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Next - fashions itself a small profit upgrade

Next's second-quarter full-price sales rose by 6.9%. This was driven by 10.0% growth in its Online channel and a 2.2% rise in Retail...

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Next's second-quarter full-price sales rose by 6.9%. This was driven by 10.0% growth in its Online channel and a 2.2% rise in Retail.

The group was pleased with the end-of-season sale performance, and clearance rates were ahead of group expectations.

Full-price sales are expected to grow 0.5% in the second half, implying full-year growth of 1.85% to £4.7bn.

Full-year pre-tax profit guidance has been raised by £10m to £845m.

The shares opened flat following the announcement.

View the latest Next share price and how to deal

Our view

Next has got into a habit of beating market expectations on the upside lately, and today's second-quarter trading statement continued the hot streak.

Full-year pre-tax profit guidance got a small bump up. Increased online sales were the main driver, with sales in this channel rising at double-digit rates. However, Next has been cautious about how far to nudge up guidance. We like this prudence, which moves the odds in favour of more earnings surprises on the upside rather than disappointments as the year progresses.

But it's important not to get too carried away. Next has pointed to consumers' rising wages as a recent tailwind but expects this to be offset by inflation, which is proving stubborn. That means despite recent upgrades to guidance, analysts are still forecasting a low single-digit decline in operating profit for the year - reflecting some very real challenges ahead.

To cope with its own rising costs, Next has been raising prices. Selling prices are expected to be up about 7% over the Spring and Summer seasons. Next remains a go-to clothing retailer for when consumers have a bit extra to spend. Just how much real incomes are squeezed in the coming months will be a key metric to watch.

Next still has a strong high street presence and with over half of sales online, it's well placed to pivot towards the latest consumer preferences. Its shops typically have shorter, more favourable leases than peers, and are more focussed on out-of-town retail outlets that have fared better. That gives extra flexibility and should allow it to make the best of tougher conditions.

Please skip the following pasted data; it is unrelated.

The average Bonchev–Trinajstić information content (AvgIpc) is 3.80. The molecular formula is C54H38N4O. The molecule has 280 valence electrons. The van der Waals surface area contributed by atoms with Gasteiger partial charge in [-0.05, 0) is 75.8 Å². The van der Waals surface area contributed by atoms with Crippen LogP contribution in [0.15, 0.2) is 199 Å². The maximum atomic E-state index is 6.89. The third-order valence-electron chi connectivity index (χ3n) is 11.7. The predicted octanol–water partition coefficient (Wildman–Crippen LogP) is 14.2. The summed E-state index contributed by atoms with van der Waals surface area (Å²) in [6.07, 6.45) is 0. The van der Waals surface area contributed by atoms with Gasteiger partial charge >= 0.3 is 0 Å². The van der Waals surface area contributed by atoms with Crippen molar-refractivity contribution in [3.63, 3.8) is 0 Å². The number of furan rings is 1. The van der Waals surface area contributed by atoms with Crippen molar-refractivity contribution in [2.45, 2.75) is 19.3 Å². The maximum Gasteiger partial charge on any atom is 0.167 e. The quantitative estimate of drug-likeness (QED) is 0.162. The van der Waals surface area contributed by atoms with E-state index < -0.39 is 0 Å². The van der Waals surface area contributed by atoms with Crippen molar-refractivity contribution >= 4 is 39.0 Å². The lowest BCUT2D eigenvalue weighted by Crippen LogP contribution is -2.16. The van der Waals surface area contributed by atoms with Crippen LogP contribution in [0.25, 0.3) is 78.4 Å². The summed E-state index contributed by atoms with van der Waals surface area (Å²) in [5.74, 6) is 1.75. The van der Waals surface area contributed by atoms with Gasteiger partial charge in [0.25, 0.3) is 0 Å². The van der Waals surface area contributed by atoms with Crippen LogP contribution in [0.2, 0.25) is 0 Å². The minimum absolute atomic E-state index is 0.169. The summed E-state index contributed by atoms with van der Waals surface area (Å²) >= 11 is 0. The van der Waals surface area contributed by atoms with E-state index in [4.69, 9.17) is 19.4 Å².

The rapid growth in online and distribution services means operations aren't as efficient as we'd like. This does open the door for improvement though, and it's something Next's management has called out as an area of opportunity.

Growth in its third-party LABEL operations, which charge a commission for sales through the Next platform, is another bright light. With big names like Reiss and Gap now participating in the programme, opportunity lies ahead. These sales are lower margin, but they also come with very little risk.

This financial year the group plans to maintain its dividend flat at 206p per share, while still completing £220m of share buybacks. Analyst forecasts suggest these are covered by cashflows, but nothing is guaranteed.

Next's always been a top dog in the retail industry, but it's a tough sector to be in during times of economic uncertainty. It's weathering the storm admirably and looks well-placed to prosper when the outlook brightens. That's reflected in a valuation climbing back towards its long-term average.

Next key facts

All ratios are sourced from Refinitiv. Please remember yields are variable and not a reliable indicator of future income. Keep in mind key figures shouldn't be looked at on their own - it's important to understand the big picture.

This article is original Hargreaves Lansdown content, published by Hargreaves Lansdown. It was correct as at the date of publication, and our views may have changed since then. Unless otherwise stated estimates, including prospective yields, are a consensus of analyst forecasts provided by Refinitiv. These estimates are not a reliable indicator of future performance. Yields are variable and not guaranteed. Investments rise and fall in value so investors could make a loss.

This article is not advice or a recommendation to buy, sell or hold any investment. No view is given on the present or future value or price of any investment, and investors should form their own view on any proposed investment. This article has not been prepared in accordance with legal requirements designed to promote the independence of investment research and is considered a marketing communication. Non-independent research is not subject to FCA rules prohibiting dealing ahead of research, however HL has put controls in place (including dealing restrictions, physical and information barriers) to manage potential conflicts of interest presented by such dealing. Please see our full non-independent research disclosure for more information.

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Written by
Aarin Chiekrie
Aarin Chiekrie
Equity Analyst

Aarin is a member of the Equity Research team. Alongside our other analysts, he provides regular research and analysis on individual companies and wider sectors. Having a keen interest in global economics, he knows how macro-events can impact individual companies.

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Article history
Published: 3rd August 2023